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ERG Theory of Motivation Clayton P.

In 1969, Clayton Alderfer's revision of Abraham Maslow's Hierarchy of Needs, called the ERG Theory appeared in Psychological Review in an article titled "An Empirical Test of a New Theory of Human Need." Alderfer's contribution to organizational behaviour was dubbed the ERG theory (Existence, Relatedness, and Growth), and was created to align Maslow's motivation theory more closely with empirical research.

Similarities to Maslow's Needs Hierarchy

After the original formulation of Maslow's Hierarchy of Needs, studies had shown that the middle levels of Maslow's hierarchy overlap. Alderfer addressed this issue by reducing the number of levels to three. The letters ERG represent these three levels of needs: Existence refers to our concern with basic material existence motivators. Relatedness refers to the motivation we have for maintaining interpersonal relationships. Growth refers to an intrinsic desire for personal development.

Like Maslow's model, the ERG motivation is hierarchical, and creates a pyramid or triangle appearance. Existence needs motivate at a more fundamental level than relatedness needs, which, in turn supercedes growth needs.

Self-Actualization External Esteem Needs

Internal Esteem Needs Social Needs

Safety Needs Physiological Needs

Differences from Maslow's Needs Hierarchy

Beyond simply reducing the distinction between overlapping needs, the ERG theory improves upon the following shortcomings of Maslow's Needs Hierarchy: Alderfers ERG theory demonstrates that more than one need may motivate at the same time. A lower motivator need not be substantially satisfied before one can move onto higher motivators. The ERG theory also accounts for differences in need preferences between cultures better than Maslow's Need Hierarchy; the order of needs can be different for different people. This flexibility accounts for a wider range of observed behaviours. For example, it can explain the "starving artist" who may place growth needs above those of existence. The ERG theory acknowledges that if a higher-order need is frustrated, an individual may regress to increase the satisfaction of a lower-order need which appears easier to satisfy. This is known as the frustration-regression principle.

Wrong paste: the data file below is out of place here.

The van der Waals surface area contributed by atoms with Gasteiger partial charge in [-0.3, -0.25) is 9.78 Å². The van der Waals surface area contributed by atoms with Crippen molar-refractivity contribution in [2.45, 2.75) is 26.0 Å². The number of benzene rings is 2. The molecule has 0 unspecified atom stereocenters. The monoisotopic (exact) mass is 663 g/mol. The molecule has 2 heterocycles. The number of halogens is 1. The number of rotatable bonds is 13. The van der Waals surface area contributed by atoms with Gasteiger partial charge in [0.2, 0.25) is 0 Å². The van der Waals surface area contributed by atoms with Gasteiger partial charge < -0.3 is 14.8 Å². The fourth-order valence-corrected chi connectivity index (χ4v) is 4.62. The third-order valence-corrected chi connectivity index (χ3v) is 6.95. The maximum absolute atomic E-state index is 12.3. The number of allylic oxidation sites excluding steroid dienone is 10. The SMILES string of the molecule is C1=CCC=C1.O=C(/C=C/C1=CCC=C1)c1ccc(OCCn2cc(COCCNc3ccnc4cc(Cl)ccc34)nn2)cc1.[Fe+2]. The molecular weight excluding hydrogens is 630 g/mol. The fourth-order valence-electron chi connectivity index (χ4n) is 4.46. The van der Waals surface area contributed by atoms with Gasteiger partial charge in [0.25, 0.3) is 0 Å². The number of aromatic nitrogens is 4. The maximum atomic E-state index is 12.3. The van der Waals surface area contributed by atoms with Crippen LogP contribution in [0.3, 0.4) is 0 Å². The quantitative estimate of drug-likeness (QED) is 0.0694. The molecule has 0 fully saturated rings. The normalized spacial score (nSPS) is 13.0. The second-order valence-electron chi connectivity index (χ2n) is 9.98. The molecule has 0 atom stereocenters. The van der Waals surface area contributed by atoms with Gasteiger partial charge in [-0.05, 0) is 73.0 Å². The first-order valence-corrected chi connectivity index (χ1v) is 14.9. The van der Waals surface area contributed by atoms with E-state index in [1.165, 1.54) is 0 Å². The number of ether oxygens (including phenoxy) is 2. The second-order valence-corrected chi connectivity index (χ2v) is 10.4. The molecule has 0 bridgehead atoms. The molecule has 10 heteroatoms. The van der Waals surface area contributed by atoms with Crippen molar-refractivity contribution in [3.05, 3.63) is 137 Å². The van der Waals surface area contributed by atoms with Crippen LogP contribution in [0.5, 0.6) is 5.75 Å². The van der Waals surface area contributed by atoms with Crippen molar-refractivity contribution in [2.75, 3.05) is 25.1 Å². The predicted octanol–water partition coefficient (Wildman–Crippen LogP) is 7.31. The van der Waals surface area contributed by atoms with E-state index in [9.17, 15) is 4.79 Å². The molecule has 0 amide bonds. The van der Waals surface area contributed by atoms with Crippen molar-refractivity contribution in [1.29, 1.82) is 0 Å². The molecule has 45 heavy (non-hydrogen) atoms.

Leadership Lessons
Unlike with Maslow's theory, managers need to understand that each employee operates with the need to satisfy several motivators simultaneously. Based upon the ERG theory, leadership which focuses on exclusively one need at a time will not motivate their people effectively. Furthermore, the frustration-regression principle has additional impact on motivation in the workplace. As an example, if employees are not provided opportunities to grow, an employee might regress to fulfilling relatedness needs, socializing with co-workers more. Or, the inability of the environment or situation to satisfy a need for social interaction might increase the desire for more money or better working conditions. If Leadership recognizes these conditions soon enough in the process, they can take steps to satisfy those needs which are frustrated until such time that the worker can again pursue growth.

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